Choice or Privilege or Something Else?

A new ad-campaign for a federal nutrition program caught my eye. It shows a family sitting down to supper, and says, “Because a well-balanced meal should not be a privilege.” My first reaction was, “It’s a choice, especially this time of year.” I can choose to eat junk food, or choose to eat veggies and a good protein and fat source, or toss it all out the window and go ice cream all the way. So can most people. Granted, some face much tighter constraints, as I did when I was flying charter in Flatter-Than-You’d-Think state. One month I made all of, oh, four hundred dollars. Rent was $370 a month. Plus utilities. I had some savings to scrape by on, but I ate a lot of “discount protein and dented can stew.”

But yes, there are some people for whom this federal program is a very, very good stop-gap until things improve and other resources become available. And there are some people who never learned how to cook, and others who live in true utility apartments or hot-bunk and don’t have a place to store perishables or time to cook them.

Still, the description of a balanced meal as “privilege” implies that it is actually a right. That’s where I hit a mental wall. It’s the same wall that rises up before me when I hear non-emergency medical care called a “right” or fast internet access as “a right.” Who is taking whom to give to whom? Because, with a few exceptions, routine medical care costs someone. Even if the doctor is donating his labor and knowledge, or is a nurse in a religious order that provides health care to the truly desperate, someone has to pay for the lights, and the supplies, and so on. Someone has to pay for the wire or cable, and the router, and computer equipment, and other things to make the internet flow.

“Privilege.” From privas lex, later privilegium, private law. These were rules, or exemptions from rules, that only applied to one individual or one small group. Later it came to mean special rights belonging to a group or an individual, then the idea of a special advantage. In early English legal writings, privilege had a negative connotation. It was unfair, and the law should apply to all equally.

“Right” Recht, in German, a straight line, a legal entitlement that follows a straight and proper path. That goes back to the Proto-Indo-European sense of a good, straight path or road (or piece of wood.) The older sense was a piece of property, later more intangible things – fishing rights, justice no matter one’s weregeld or social position so long as he was free-born.

Interestingly, the Latin still has a whiff, strong whiff, of negative connotation. Food of some kind should not be only for the favored few. It is correct and straight dealings for people to have [noun].

More and more, I hear things described as “a human right.” Clean water, clean air, internet, free medical care, private housing with air-conditioning and comfortable furnishings and all the amenities. A smart-phone. Internet access, presumably whenever the person wants it, so she doesn’t have to go to the library and use a public-access terminal. In other words, a late 20th Century, middle class or upper lower-class standard of living, with the diet to match. The person declaring this often also declares that materialism is evil and we should all live simply, with fewer possessions and amenities (air conditioning) and spend more time in public spaces because that’s where true inner peace and satisfaction come from.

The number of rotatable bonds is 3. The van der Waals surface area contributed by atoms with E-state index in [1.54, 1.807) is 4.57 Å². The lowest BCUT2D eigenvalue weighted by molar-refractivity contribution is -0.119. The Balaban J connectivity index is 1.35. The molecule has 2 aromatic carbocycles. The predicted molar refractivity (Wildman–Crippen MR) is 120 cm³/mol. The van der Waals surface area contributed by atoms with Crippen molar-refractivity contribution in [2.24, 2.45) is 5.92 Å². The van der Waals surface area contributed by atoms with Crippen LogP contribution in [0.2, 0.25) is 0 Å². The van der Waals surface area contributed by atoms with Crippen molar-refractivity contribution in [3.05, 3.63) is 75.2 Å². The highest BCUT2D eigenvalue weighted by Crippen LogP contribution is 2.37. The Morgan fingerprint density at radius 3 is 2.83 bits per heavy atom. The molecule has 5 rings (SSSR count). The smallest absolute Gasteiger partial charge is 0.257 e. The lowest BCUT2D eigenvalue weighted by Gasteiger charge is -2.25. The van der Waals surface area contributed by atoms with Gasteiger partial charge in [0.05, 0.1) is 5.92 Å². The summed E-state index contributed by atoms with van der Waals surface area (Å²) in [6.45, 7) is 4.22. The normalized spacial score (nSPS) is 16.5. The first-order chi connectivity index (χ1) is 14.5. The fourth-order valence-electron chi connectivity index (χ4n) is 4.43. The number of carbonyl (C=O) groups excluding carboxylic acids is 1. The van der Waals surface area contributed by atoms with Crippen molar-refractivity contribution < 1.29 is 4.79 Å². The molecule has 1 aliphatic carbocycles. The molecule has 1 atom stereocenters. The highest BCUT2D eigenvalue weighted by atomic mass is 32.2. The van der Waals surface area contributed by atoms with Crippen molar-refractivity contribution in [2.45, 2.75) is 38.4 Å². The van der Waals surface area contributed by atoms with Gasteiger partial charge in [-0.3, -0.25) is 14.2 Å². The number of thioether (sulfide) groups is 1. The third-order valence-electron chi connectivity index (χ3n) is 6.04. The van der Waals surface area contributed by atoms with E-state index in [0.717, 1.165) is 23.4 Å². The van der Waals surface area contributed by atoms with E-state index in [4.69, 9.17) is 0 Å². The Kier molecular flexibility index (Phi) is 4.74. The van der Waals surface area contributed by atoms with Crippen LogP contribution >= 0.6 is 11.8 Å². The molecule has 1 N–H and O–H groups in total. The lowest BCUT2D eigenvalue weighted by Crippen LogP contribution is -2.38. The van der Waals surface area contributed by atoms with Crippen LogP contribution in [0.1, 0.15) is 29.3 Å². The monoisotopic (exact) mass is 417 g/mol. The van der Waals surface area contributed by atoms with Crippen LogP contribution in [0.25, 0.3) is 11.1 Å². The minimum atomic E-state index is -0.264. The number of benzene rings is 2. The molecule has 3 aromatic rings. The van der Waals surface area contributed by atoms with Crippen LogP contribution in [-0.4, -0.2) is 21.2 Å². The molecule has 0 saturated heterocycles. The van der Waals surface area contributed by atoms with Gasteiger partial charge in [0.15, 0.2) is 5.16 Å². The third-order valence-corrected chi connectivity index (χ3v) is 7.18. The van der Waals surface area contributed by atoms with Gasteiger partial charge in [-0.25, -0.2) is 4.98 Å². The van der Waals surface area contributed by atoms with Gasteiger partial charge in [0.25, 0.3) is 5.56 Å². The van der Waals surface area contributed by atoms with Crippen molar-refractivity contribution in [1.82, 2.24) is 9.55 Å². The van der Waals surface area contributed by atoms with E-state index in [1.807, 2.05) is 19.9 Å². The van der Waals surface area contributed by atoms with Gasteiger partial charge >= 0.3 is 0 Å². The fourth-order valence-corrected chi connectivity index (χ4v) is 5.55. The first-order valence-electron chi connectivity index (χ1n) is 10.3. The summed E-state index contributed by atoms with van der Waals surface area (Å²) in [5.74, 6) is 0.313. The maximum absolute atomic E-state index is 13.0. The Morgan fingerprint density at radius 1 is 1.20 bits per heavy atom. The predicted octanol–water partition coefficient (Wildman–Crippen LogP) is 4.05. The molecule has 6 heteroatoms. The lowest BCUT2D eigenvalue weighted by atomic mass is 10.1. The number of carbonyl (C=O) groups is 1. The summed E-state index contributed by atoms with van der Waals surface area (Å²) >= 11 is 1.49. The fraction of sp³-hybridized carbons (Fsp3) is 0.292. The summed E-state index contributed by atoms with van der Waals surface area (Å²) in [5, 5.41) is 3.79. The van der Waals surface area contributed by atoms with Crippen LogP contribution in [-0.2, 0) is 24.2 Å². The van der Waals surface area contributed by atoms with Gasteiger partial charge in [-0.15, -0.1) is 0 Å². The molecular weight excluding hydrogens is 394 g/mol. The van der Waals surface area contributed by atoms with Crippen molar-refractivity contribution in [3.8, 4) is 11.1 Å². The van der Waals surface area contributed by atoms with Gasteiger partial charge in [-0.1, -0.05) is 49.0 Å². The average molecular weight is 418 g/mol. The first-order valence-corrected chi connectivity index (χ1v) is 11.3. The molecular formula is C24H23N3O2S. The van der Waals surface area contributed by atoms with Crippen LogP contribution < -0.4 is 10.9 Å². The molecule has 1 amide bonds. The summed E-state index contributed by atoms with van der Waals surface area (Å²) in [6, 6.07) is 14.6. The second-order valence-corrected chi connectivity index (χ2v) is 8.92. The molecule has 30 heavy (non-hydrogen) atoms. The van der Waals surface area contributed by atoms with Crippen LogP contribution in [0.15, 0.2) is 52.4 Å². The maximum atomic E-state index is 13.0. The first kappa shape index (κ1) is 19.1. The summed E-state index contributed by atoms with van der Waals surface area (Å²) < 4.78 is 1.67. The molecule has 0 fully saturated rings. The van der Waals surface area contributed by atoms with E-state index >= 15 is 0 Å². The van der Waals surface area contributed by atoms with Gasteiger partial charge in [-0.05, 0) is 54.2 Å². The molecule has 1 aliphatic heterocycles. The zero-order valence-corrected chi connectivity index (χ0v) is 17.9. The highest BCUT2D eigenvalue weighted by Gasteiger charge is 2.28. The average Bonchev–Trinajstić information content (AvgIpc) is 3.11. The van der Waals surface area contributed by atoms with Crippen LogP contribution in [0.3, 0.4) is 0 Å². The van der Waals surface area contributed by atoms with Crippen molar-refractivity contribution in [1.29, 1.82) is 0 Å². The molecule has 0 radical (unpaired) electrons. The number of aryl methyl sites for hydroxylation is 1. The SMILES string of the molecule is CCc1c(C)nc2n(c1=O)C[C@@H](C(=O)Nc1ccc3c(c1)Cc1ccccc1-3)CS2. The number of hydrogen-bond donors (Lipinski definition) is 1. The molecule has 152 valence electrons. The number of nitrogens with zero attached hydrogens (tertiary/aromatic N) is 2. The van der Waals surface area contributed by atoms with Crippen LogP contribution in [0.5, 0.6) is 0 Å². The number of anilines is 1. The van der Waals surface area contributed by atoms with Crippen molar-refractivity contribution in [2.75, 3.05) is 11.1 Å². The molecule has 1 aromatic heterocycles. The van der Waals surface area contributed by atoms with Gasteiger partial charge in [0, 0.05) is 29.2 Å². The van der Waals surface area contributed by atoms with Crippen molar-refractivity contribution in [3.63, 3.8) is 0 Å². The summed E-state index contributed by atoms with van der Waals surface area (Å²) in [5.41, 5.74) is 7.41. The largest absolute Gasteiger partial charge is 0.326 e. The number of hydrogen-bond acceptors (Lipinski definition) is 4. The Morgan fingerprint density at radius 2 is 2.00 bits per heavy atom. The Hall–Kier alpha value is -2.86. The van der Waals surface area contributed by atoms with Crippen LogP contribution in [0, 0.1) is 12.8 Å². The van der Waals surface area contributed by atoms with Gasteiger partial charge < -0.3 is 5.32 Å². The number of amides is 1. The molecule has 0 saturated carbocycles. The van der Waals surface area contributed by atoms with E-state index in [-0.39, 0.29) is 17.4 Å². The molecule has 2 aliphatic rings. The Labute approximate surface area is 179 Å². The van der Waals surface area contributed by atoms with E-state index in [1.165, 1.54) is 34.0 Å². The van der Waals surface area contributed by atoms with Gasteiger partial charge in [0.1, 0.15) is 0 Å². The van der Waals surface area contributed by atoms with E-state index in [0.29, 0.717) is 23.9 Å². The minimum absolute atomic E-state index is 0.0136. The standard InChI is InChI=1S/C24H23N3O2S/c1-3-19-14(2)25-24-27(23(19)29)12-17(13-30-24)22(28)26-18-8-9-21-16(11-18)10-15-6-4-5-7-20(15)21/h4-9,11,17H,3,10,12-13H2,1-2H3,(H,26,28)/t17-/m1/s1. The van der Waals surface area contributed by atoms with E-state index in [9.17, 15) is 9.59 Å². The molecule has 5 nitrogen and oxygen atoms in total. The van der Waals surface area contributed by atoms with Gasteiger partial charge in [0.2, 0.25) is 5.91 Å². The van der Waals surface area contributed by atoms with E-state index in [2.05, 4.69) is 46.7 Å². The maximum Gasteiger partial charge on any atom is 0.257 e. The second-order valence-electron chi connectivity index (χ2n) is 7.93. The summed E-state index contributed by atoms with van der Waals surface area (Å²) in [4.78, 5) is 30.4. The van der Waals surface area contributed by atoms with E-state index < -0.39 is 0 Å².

My brief taste of a greatly simplified, much harder laboring, lifestyle cured me of any desire to live that way, or to impose it on others. There was no bucolic, rural Arcadia outside of Romantic paintings and Rousseau’s fevered imagination.

Life, liberty, and property. Those are rights. The right to defend yourself and your family. The right to clear title for what you purchased. The right to relocate when I choose, to where I choose, so long as it doesn’t interfere with other people’s rights. The right to determine, as far as possible for your time, place, and talents, how you will earn your living and what hobbies you pursue. The right to believe or not believe as your conscience commands. And even with employment choices, one might be limited by the rest of the people around you. I have a right not to have my goods stolen, so you don’t have a right to make a living as a thief. Most people also oppose human sacrifice, so no Aztec revivalist religion, either. Your rights stop where mine start. Where exactly is that line? Well, we humans are still sorting out a workable, consistent answer. If there is one.

None of those depend on other people giving you anything, or paying you simply for existing. Or for the government providing things. Actually, what our activist above called rights – internet, housing – are actually privileges in the legal sense. A private law and grant is made, consisting of a service or a good.

I have no problem with encouraging people to eat balanced meals. I will happily donate produce, or help sponsor cooking and nutrition classes for people who want and need them. But if someone chooses to make decisions about how and where to spend their funds that lead them to living on pizza, burgers, fried chicken, or mac-n-cheese, or tacos and burritos . . . That’s their choice. Especially if someone has tried to help the person make better choices.

It’s not fair that I can afford canned tomatoes and corn more easily than some, and have the time to find discount meat at the grocery, and can cook. Or that I have time to cook big batches so I don’t have to cook later, and the cost is lower per serving. But those are my choices. Not a privilege. My privilege is living here, now, when all these things are so amazingly cheap and plentiful compared to 100 years ago.